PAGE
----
Imitate, Assimilate, Innovate

Buford Youthward

I found the following scratched on the window of a subway train. I'm not sure who wrote it but I have my suspicions:

"The creative process can be summarized in three words: 'imitate, assimilate, innovate'. Looking to other graffiti writers can give you ideas you may wish to develop further, and being able to successfully duplicate what they are doing is one step toward being able to express yourself. Next, you must understand why the things you are spraying look the way they do, so that when you want to create a particular look, you will know how to achieve it. Analytic processes are an aid to the creative process, not a replacement for it. Two analogies, one with language and one with mathematics, should help make this clear.

When you began to speak, you learned at first by listening to others and imitating them. Gradually, you became aware of grammar, and eventually the grammar was codified for you in English classes. Your vocabulary has probably been growing ever since you spoke your first word. In both writing and conversation, your tools are your knowledge of grammar, vocabulary, and appropriate subject matter.

To write or say anything interesting, however, you must have a certain amount of inspiration. It is not sufficient to merely string together grammatically correct phrases of words. What you have to say is generally more important than how you say it, although proper use of the language can help to get your point across.

Similarly, in graffiti, knowledge of theory and fundamentals are the tools of composition and improvisation, but inspiration plays the most important role in determining your success. It is not enough to merely spray the "right" colors; you must also make interesting graffiti. Graffiti is often likened to "telling a story", and, like a good story, should be well structured and also convey something interesting to the viewer.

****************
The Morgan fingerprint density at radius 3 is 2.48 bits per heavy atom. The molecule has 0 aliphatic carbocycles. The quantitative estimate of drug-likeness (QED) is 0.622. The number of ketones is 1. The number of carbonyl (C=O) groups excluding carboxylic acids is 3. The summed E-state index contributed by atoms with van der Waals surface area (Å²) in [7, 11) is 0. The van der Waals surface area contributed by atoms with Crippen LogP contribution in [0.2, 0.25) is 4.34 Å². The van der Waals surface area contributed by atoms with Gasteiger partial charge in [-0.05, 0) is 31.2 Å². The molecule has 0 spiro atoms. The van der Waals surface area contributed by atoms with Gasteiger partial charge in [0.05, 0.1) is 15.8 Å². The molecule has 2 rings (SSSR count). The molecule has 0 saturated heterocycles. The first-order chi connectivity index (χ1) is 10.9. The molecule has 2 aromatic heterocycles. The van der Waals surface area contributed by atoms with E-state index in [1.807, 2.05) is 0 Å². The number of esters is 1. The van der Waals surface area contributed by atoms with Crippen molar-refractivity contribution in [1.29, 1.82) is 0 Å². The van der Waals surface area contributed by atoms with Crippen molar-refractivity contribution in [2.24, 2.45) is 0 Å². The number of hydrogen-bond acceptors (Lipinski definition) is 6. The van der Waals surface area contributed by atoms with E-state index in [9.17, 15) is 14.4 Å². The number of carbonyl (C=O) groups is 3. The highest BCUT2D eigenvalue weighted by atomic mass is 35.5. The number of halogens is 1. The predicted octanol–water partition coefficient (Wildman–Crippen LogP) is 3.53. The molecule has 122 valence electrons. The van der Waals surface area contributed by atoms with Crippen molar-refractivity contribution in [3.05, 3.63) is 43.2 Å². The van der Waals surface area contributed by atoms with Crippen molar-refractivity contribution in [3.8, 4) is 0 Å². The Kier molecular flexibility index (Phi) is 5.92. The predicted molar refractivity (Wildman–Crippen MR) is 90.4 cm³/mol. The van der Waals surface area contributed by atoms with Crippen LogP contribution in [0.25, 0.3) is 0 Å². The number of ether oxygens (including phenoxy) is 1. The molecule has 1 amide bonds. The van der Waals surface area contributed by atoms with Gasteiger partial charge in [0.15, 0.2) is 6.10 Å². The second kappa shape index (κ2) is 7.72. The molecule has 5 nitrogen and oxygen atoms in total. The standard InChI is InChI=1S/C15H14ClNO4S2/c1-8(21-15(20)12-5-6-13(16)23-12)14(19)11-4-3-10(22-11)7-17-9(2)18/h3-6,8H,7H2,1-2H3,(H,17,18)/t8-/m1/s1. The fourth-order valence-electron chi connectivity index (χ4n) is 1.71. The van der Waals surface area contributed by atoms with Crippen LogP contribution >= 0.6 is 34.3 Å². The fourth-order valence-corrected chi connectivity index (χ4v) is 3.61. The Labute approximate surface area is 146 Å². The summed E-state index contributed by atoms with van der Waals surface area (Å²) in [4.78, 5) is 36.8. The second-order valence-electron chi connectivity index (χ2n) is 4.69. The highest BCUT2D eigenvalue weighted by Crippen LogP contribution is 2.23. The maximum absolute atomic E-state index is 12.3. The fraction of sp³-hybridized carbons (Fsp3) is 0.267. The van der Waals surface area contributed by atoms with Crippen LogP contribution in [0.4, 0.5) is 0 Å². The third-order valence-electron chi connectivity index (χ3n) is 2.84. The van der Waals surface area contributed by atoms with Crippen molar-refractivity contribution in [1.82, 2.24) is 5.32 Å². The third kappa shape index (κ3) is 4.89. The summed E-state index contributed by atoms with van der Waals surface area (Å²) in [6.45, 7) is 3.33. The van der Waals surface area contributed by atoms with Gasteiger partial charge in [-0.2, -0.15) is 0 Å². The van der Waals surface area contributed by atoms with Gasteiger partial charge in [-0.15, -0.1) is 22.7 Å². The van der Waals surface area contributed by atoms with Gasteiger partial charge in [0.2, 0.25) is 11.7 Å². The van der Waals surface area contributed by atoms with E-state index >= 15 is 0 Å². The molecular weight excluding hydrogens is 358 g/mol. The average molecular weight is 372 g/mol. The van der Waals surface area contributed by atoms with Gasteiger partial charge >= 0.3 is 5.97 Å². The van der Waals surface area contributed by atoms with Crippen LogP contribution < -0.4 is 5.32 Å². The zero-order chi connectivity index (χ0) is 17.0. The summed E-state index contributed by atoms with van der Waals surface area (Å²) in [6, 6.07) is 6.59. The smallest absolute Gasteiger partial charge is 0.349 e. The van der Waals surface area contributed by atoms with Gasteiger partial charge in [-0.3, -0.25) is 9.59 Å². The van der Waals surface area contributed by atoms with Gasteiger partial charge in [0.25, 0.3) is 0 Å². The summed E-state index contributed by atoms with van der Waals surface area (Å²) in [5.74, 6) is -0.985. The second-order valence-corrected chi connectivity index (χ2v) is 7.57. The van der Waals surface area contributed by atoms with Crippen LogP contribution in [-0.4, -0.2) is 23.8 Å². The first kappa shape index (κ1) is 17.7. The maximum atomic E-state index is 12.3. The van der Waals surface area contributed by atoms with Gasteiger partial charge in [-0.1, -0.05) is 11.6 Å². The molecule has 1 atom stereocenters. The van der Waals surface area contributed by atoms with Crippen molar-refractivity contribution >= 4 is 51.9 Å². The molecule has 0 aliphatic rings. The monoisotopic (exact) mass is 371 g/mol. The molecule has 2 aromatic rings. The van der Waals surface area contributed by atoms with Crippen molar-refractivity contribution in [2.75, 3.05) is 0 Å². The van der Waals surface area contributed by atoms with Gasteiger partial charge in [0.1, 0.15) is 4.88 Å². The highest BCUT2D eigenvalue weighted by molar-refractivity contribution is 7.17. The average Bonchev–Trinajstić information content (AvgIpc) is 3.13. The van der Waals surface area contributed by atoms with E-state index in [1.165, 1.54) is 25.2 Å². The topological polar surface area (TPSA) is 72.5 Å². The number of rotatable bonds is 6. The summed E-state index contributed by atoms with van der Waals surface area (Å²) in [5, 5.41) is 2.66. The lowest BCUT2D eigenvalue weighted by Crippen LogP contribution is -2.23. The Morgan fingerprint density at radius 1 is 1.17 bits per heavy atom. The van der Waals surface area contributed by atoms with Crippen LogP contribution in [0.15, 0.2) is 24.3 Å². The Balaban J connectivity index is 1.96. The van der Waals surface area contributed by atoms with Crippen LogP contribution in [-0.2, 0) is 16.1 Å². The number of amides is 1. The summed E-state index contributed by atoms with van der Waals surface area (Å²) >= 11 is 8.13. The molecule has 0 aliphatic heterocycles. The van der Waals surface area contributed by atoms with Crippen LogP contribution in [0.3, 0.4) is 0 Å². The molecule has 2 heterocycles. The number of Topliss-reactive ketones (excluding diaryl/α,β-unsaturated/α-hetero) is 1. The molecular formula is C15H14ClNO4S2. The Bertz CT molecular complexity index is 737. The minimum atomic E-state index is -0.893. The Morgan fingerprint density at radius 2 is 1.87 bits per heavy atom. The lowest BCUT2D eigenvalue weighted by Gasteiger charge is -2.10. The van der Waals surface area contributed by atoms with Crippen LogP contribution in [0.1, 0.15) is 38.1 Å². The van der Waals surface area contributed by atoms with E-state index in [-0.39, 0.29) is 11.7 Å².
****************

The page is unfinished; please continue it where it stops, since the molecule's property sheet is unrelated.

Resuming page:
In mathematics, creativity can often be crucial as well. Learning the various axioms, formulas, and equations normally does not tell you how to solve a particular word problem, integrate a certain function, or prove a new theorem. Some ingenuity is required to be able to apply your knowledge to the problem at hand.

Often, knowing how similar problems have been solved in the past can give you an idea of where to start, and experience working with a particular type of problem can help direct you. In all but the simplest of math problems, however, some original thinking is required.

Similarly, in graffiti, your familiarity with the works of other graffiti writers can help you get started, and your knowledge of theory can help direct you, but in order to be a successful graffiti writer, you will need to be creative. Just as long columns of numbers are not particularly interesting, even if they add up correctly, neither is a piece that consists of nothing but 3-Ds and arrows.

Your graffiti experience, your knowledge of graffiti theory, and experimentation in your city will define the context in which you are able to express yourself. You should continually strive to expand that context by viewing many different graffiti writers, analyzing what you see, and practicing as much as possible. Still, the final ingredient, the inspiration, you will have to find on your own."

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